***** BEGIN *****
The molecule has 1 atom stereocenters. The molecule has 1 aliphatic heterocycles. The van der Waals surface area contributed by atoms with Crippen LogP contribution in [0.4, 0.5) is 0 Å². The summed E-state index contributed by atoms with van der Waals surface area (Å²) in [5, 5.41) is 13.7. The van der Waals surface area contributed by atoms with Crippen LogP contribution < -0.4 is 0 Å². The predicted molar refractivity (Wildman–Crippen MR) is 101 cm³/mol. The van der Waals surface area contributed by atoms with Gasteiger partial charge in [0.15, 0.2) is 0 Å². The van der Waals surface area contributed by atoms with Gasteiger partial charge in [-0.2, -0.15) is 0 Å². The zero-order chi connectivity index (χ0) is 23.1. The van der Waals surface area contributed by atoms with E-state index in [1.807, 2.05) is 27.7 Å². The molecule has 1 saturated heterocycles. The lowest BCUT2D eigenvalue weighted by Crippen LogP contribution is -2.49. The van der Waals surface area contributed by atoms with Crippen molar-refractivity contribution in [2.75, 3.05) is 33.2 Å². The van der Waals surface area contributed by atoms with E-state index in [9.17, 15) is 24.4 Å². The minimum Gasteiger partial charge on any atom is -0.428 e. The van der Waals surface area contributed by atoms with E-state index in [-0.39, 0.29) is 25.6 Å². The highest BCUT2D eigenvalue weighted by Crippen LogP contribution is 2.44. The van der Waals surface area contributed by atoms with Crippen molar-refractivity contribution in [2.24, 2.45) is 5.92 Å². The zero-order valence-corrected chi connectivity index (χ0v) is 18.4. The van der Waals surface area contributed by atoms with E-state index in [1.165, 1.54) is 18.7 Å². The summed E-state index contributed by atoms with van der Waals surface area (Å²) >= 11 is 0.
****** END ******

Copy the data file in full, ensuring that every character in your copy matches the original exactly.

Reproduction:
The molecule has 1 atom stereocenters. The molecule has 1 aliphatic heterocycles. The van der Waals surface area contributed by atoms with Crippen LogP contribution in [0.4, 0.5) is 0 Å². The summed E-state index contributed by atoms with van der Waals surface area (Å²) in [5, 5.41) is 13.7. The van der Waals surface area contributed by atoms with Crippen LogP contribution < -0.4 is 0 Å². The predicted molar refractivity (Wildman–Crippen MR) is 101 cm³/mol. The van der Waals surface area contributed by atoms with Gasteiger partial charge in [0.15, 0.2) is 0 Å². The van der Waals surface area contributed by atoms with Gasteiger partial charge in [-0.2, -0.15) is 0 Å². The zero-order chi connectivity index (χ0) is 23.1. The van der Waals surface area contributed by atoms with E-state index in [1.807, 2.05) is 27.7 Å². The molecule has 1 saturated heterocycles. The lowest BCUT2D eigenvalue weighted by Crippen LogP contribution is -2.49. The van der Waals surface area contributed by atoms with Crippen molar-refractivity contribution in [2.75, 3.05) is 33.2 Å². The van der Waals surface area contributed by atoms with E-state index in [9.17, 15) is 24.4 Å². The minimum Gasteiger partial charge on any atom is -0.428 e. The van der Waals surface area contributed by atoms with E-state index in [-0.39, 0.29) is 25.6 Å². The highest BCUT2D eigenvalue weighted by Crippen LogP contribution is 2.44. The van der Waals surface area contributed by atoms with Crippen molar-refractivity contribution in [2.24, 2.45) is 5.92 Å². The zero-order valence-corrected chi connectivity index (χ0v) is 18.4. The van der Waals surface area contributed by atoms with E-state index in [1.165, 1.54) is 18.7 Å². The summed E-state index contributed by atoms with van der Waals surface area (Å²) >= 11 is 0.